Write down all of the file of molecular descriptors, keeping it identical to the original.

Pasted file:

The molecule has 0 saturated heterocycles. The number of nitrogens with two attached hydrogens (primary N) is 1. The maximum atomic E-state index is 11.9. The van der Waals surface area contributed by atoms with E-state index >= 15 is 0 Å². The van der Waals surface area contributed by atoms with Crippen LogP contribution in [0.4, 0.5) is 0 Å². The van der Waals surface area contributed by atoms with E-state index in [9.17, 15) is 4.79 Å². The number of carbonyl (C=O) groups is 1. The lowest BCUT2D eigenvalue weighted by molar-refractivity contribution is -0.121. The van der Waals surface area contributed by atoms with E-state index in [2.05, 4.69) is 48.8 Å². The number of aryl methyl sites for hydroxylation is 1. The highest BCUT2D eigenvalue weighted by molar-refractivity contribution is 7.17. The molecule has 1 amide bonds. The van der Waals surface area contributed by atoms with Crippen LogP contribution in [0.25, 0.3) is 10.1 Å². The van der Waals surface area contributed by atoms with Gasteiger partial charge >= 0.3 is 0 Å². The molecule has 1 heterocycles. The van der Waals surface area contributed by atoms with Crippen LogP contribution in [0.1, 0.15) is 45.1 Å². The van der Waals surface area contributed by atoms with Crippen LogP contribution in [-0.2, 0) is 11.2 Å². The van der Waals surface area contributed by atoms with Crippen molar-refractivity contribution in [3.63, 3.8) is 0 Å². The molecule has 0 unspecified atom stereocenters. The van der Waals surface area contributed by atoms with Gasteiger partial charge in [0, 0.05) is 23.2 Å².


The molecule has 0 saturated heterocycles. The number of nitrogens with two attached hydrogens (primary N) is 1. The maximum atomic E-state index is 11.9. The van der Waals surface area contributed by atoms with E-state index >= 15 is 0 Å². The van der Waals surface area contributed by atoms with Crippen LogP contribution in [0.4, 0.5) is 0 Å². The van der Waals surface area contributed by atoms with E-state index in [9.17, 15) is 4.79 Å². The number of carbonyl (C=O) groups is 1. The lowest BCUT2D eigenvalue weighted by molar-refractivity contribution is -0.121. The van der Waals surface area contributed by atoms with E-state index in [2.05, 4.69) is 48.8 Å². The number of aryl methyl sites for hydroxylation is 1. The highest BCUT2D eigenvalue weighted by molar-refractivity contribution is 7.17. The molecule has 1 amide bonds. The van der Waals surface area contributed by atoms with Crippen LogP contribution in [0.25, 0.3) is 10.1 Å². The van der Waals surface area contributed by atoms with Gasteiger partial charge >= 0.3 is 0 Å². The molecule has 1 heterocycles. The van der Waals surface area contributed by atoms with Crippen LogP contribution in [0.1, 0.15) is 45.1 Å². The van der Waals surface area contributed by atoms with Crippen LogP contribution in [-0.2, 0) is 11.2 Å². The van der Waals surface area contributed by atoms with Crippen molar-refractivity contribution in [3.63, 3.8) is 0 Å². The molecule has 0 unspecified atom stereocenters. The van der Waals surface area contributed by atoms with Gasteiger partial charge in [0, 0.05) is 23.2 Å².